The sisterhood method for estimating mmr, which involves collecting data on maternal deaths among sisters of respondents, is an ideal method for such settings because it requires a smaller number of respondents than cohort studies, and data collection is quick and relatively simple. Methods we used data from 144 countries and territories (65 with vital registration data and 79 with nationally representative survey data) to calculate the proportion of maternal deaths among deaths of females of reproductive age (pmdf) for each 5-year age group from 15-19 to 45-49 years. The objective of this study was to estimate the lifetime risk (ltr) of maternal death and the maternal mortality ratio (mmr) in jigawa state, northern nigeria using the sisterhood method. We calculated several indicators of maternal mortality: the maternal mortality rate (mmrate) which is the number of maternal deaths per 1,000 women of reproductive age, the proportion of maternal deaths among deaths of females of reproductive age (pmdf) and the maternal mortality ratio (mmratio) which is the number of maternal deaths per. Specifically, with the indirect sisterhood method, the number of households that need to be visited in order to obtain information on large numbers of women who have reached reproductive age is relatively small 58 given that questions are asked about the deaths of adult sisters, both methods actually measure pregnancy-related deaths rather.
The maternal mortality ratio is the most widely used measure of maternal deaths it measures obstetric risk (ie, the risk of dying once a woman is pregnant) it therefore omits the risk of being pregnant (ie, fertility, in a population, which is measured by the maternal mortality rate or the lifetime risk) (graham and airey, 1987. The sisterhood method for estimating the mmr is therefore an ideal method for estimating mmr in such settings as it requires a smaller number of respondents compared with vital registration and cohort studies the data collection for this method is retrospective, simple, quick, and based on information about maternal deaths among the sisters of the respondents [6, 7] the method cannot be used to assess trends, however. Source: who (1997c) the sisterhood method for estimating maternal mortality: guidance for potential users who: geneva 322 calculating mmr in indirect sisterhood method the maternal mortality ratio (mmr) is a measure of the risk of death directly related to the pregnancy once a woman has become pregnant.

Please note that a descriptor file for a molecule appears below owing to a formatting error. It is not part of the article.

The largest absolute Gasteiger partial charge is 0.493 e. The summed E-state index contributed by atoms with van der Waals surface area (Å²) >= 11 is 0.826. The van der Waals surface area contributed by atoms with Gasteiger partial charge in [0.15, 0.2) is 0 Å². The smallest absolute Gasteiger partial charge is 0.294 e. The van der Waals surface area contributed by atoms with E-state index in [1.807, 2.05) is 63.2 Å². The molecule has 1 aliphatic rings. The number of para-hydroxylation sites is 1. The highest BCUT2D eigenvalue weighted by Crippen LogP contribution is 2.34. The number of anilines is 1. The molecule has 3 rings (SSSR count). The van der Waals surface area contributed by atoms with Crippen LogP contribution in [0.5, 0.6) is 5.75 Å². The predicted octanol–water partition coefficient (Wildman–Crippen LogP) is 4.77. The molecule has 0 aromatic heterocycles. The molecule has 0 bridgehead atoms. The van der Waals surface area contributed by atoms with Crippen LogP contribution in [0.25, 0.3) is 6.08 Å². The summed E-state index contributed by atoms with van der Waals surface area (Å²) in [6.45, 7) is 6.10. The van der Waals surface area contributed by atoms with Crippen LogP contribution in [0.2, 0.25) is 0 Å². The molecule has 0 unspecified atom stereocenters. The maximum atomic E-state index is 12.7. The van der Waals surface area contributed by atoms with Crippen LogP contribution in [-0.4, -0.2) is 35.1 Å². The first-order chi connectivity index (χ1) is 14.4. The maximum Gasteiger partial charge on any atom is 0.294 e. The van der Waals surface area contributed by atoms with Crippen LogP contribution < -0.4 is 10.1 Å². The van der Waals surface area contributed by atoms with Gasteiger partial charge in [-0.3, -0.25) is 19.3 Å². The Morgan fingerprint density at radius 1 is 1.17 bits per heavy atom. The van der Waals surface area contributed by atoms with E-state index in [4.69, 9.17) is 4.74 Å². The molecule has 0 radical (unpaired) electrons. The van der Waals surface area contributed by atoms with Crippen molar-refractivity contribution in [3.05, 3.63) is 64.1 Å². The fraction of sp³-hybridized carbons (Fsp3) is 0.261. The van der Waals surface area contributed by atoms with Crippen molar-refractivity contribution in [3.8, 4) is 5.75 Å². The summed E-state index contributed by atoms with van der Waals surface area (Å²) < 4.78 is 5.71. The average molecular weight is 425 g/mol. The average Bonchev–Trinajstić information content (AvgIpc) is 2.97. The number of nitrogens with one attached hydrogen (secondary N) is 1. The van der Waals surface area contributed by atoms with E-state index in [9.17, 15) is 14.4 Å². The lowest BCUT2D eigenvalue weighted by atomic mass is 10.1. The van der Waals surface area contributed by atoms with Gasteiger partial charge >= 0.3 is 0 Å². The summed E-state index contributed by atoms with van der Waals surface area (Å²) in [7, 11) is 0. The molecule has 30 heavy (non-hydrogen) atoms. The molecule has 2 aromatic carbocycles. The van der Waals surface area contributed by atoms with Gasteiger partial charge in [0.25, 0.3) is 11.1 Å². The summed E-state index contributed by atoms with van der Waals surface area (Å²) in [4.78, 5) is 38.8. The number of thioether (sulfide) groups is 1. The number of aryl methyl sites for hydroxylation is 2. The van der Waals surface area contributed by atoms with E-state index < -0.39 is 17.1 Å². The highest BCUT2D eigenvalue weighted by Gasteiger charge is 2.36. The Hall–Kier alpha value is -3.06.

The sisterhood method is a household survey to estimate maternal deaths recommended by the world health organization although maternal deaths are a major problem in developing countries, high quality data are rare yet, numbers are needed for planning in order to reduce the problem of maternal death. The sisterhood method is an indirect measurement technique of the kind frequently used for a variety of demographic parameters which has been adapted to maternal mortality it reduces sample size requirements because it obtains information by interviewing respondents about the survival of all their adult sisters. For countries with high maternal mortality and fertility rates, graham and colleagues developed an indirect sisterhood method for calculating maternal mortality indices this method is widely used in africa and asia to provide community-based maternal mortality estimates [ 13 - 15 .
The direct sisterhood method is a variant of the indirect sisterhood method, and is currently used by demographic and health surveys (dhs) while it requires larger sample sizes than its predecessor, the advantage of the direct method is the targeting of a more limited reference period for sister deaths. Questions are used to calculate the proportion of sisters dying of maternal causes, which is then used to derive a variety of indicators of maternal mortality one of the major advantages of the sisterhood method is the relatively small. Maternal mortality in kigoma is high when compared to other regions in tanzania the sisterhood method is relatively simple and convenient for estimating maternal mortality in resource-poor countries.